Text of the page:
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February 9th, 2012 by Arcadia Weekly
The James Q. Wilson Award for Excellence in Community Policing is presented by the Regional Community Policing Institute – California, and sponsored by the American Military University and the Office of the Attorney General – State of California. The purpose of this award is to recognize California law enforcement agencies that have successfully institutionalized the Community Policing philosophy. One agency each year is chosen as the recipient of the award and two others receive recognition as finalists. Judging is based on the topics of problem solving, partnership with the community, partnership with public and private organizations/agencies, institutionalization of the community policing philosophy, and results.
The Monrovia Police Department is proud to have been chosen as a 2012 James Q. Wilson Award finalist in recognition of our Community Policing Program. In 1991, the Monrovia Police Department embraced a new concept for providing police service to our community. The implementation of Community Activist Policing (CAP) became not only a strategy for providing police service, but a philosophical shift in the police department’s approach to defining service. Police officers became community “activists” to affect change and solve long-term problems, utilizing any resource available in the community.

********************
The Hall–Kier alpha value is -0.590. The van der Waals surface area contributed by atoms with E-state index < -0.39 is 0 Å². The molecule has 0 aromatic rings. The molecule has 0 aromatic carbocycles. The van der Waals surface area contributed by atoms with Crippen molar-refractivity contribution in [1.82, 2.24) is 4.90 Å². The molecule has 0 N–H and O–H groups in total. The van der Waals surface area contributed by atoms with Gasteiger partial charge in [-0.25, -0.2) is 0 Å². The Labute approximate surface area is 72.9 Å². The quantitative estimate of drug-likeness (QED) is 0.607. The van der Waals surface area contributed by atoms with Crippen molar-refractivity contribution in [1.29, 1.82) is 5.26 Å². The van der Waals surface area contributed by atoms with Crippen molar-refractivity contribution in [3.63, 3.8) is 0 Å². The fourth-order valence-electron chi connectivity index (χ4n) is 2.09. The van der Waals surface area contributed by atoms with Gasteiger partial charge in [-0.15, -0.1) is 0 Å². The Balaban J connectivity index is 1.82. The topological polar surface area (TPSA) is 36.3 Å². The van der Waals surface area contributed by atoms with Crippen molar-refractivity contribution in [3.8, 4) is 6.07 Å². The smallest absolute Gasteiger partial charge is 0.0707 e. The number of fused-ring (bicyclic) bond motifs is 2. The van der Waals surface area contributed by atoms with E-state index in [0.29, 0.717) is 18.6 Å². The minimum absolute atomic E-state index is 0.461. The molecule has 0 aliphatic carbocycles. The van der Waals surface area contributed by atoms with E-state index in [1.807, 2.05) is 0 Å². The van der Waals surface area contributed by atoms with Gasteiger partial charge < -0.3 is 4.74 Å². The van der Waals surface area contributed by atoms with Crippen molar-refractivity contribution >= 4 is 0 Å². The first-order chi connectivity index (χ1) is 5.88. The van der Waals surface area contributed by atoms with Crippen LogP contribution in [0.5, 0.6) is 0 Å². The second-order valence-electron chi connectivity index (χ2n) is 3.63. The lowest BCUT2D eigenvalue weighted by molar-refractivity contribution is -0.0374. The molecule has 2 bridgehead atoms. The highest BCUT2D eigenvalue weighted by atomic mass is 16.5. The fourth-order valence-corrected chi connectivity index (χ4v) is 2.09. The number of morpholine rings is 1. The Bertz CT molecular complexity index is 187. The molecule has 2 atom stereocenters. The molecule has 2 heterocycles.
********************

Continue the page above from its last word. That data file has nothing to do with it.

Over the past 20 years, the Monrovia Police Department has continued to improve Community Activist Policing in the community by introducing innovative programs such as Chaplains for At-Risk Youth (CARY), Monrovia Anti-Gang Intervention Committee (MAGIC), Duarte and Monrovia Anti-Gang Enforcement (DAMAGE), and the Formative Years Program. These innovative and collaborative programs and our involvement with the Monrovia Area Partnership (MAP) have been extremely effective in changing the lives of many Monrovian’s, and are a true example of the Monrovia Police Department’s dedication to Community Activist Policing.
Even as staffing levels have been cut throughout the department during the current recession, the value of Community Activist Policing and the department’s commitment to the program has not changed. The men and women of the Monrovia Police Department and the Community Policing Bureau continue today to work with citizens, city staff, the school district, businesses, faith-based and non-profit organizations, as well as property owners, to maintain the high standards set nearly 20 years ago.